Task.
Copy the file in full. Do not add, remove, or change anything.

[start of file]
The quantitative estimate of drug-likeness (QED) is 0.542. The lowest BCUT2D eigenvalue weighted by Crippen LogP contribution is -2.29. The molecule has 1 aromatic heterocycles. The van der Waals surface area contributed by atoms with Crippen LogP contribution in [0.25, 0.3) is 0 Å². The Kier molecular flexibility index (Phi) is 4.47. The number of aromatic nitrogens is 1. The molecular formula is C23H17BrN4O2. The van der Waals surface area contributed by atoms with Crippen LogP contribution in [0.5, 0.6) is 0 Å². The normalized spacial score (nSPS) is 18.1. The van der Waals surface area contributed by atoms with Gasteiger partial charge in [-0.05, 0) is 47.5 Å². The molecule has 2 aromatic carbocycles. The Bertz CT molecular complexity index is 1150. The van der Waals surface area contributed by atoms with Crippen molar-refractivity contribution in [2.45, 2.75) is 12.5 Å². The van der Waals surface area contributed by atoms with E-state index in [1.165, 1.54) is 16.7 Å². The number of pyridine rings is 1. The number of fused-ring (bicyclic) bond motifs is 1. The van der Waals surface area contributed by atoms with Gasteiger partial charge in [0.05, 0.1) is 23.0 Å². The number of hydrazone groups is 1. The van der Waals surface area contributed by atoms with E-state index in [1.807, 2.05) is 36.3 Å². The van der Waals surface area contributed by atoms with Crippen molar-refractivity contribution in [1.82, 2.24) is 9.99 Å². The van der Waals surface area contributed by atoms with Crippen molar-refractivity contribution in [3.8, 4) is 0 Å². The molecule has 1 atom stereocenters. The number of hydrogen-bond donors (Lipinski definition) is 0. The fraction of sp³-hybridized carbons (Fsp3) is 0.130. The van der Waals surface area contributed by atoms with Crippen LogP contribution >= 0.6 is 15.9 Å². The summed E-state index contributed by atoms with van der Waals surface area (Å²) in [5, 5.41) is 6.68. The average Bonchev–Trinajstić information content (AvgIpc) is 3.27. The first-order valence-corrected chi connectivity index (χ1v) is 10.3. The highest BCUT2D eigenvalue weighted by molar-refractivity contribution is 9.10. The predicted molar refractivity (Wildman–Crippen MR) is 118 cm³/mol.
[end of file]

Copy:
The quantitative estimate of drug-likeness (QED) is 0.542. The lowest BCUT2D eigenvalue weighted by Crippen LogP contribution is -2.29. The molecule has 1 aromatic heterocycles. The van der Waals surface area contributed by atoms with Crippen LogP contribution in [0.25, 0.3) is 0 Å². The Kier molecular flexibility index (Phi) is 4.47. The number of aromatic nitrogens is 1. The molecular formula is C23H17BrN4O2. The van der Waals surface area contributed by atoms with Crippen LogP contribution in [0.5, 0.6) is 0 Å². The normalized spacial score (nSPS) is 18.1. The van der Waals surface area contributed by atoms with Gasteiger partial charge in [-0.05, 0) is 47.5 Å². The molecule has 2 aromatic carbocycles. The Bertz CT molecular complexity index is 1150. The van der Waals surface area contributed by atoms with Crippen molar-refractivity contribution in [2.45, 2.75) is 12.5 Å². The van der Waals surface area contributed by atoms with E-state index in [1.165, 1.54) is 16.7 Å². The number of pyridine rings is 1. The number of fused-ring (bicyclic) bond motifs is 1. The van der Waals surface area contributed by atoms with Gasteiger partial charge in [0.05, 0.1) is 23.0 Å². The number of hydrazone groups is 1. The van der Waals surface area contributed by atoms with E-state index in [1.807, 2.05) is 36.3 Å². The van der Waals surface area contributed by atoms with Crippen molar-refractivity contribution in [1.82, 2.24) is 9.99 Å². The van der Waals surface area contributed by atoms with Crippen molar-refractivity contribution in [3.8, 4) is 0 Å². The molecule has 1 atom stereocenters. The number of hydrogen-bond donors (Lipinski definition) is 0. The fraction of sp³-hybridized carbons (Fsp3) is 0.130. The van der Waals surface area contributed by atoms with Crippen LogP contribution >= 0.6 is 15.9 Å². The summed E-state index contributed by atoms with van der Waals surface area (Å²) in [5, 5.41) is 6.68. The average Bonchev–Trinajstić information content (AvgIpc) is 3.27. The first-order valence-corrected chi connectivity index (χ1v) is 10.3. The highest BCUT2D eigenvalue weighted by molar-refractivity contribution is 9.10. The predicted molar refractivity (Wildman–Crippen MR) is 118 cm³/mol.